Committee recommends closure of mines

ON OCTOBER 11, 1991, the Supreme Court appointed a five-member committee, headed by retired Rajasthan high court judge M L Jain, to determine the boundaries of the areas in Sariska Tiger Reserve (STR) notified under various acts as protected forests and Tiger Project Reserve. The committee also was required to assess the environmental impact of mining and recommend remedial measures for land restoration.

The committee verified the demarcation of the protected forest areas by matching forest department maps with those of the revenue department. It found the protected forest area, as delineated in the forest department's map, almost matching the area covered by the notifications of January 1975 and 1986. Wherever there was a discrepancy between the maps and the notifications, the committee upheld the forest department's boundaries. The committee then identified 215 mines that were completely within the protected area and 47 mines that were partly within and recommended their immediate closure.

In a dissenting note, a committee member with a keen interest in environmental issues, suggested the preparation of a detailed environmental impact assessment of mining on the reserve, pointing out that the environmental impact of a mine could not be determined by simply noting on which side of the fence it is located. He criticised the committee for its inordinately lengthy deliberations on the demarcation issue and its lack of attention to the legality of the mines.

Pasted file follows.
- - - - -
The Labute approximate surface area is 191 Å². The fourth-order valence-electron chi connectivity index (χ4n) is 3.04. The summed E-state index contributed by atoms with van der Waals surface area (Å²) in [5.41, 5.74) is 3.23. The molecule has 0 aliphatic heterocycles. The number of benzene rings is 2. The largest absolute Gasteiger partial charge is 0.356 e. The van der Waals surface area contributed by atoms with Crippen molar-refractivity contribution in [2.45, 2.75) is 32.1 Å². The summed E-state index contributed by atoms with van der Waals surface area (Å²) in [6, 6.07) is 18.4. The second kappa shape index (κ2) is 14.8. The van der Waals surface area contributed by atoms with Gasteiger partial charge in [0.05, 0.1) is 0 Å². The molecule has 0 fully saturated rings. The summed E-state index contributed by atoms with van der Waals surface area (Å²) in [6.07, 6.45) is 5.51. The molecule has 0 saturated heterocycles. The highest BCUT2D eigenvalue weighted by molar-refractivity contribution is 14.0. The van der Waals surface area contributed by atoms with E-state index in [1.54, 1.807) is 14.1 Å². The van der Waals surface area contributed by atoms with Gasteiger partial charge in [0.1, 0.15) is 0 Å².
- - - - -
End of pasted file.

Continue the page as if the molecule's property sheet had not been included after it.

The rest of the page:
Three other committee members -- the collector of Alwar district, the state's chief conservator of forests who is also its chief wildlife warden and the additional director of mines and geology -- recommended the Centre should accept the state government's offer of transferring land, with provision for its afforestation, in lieu of the area occupied by mines. They said this would balance the interests of the mine-owners, the mine-workers and the Sariska reserve.

In its assessment of environmental impact, the committee declared open cast mining was causing land degradation, polluting ground and surface water, polluting the atmosphere and causing pulmonary and other health problems among the mine-workers, disturbing the animals in the sanctuary, reducing agricultural productivity and degrading pasture lands.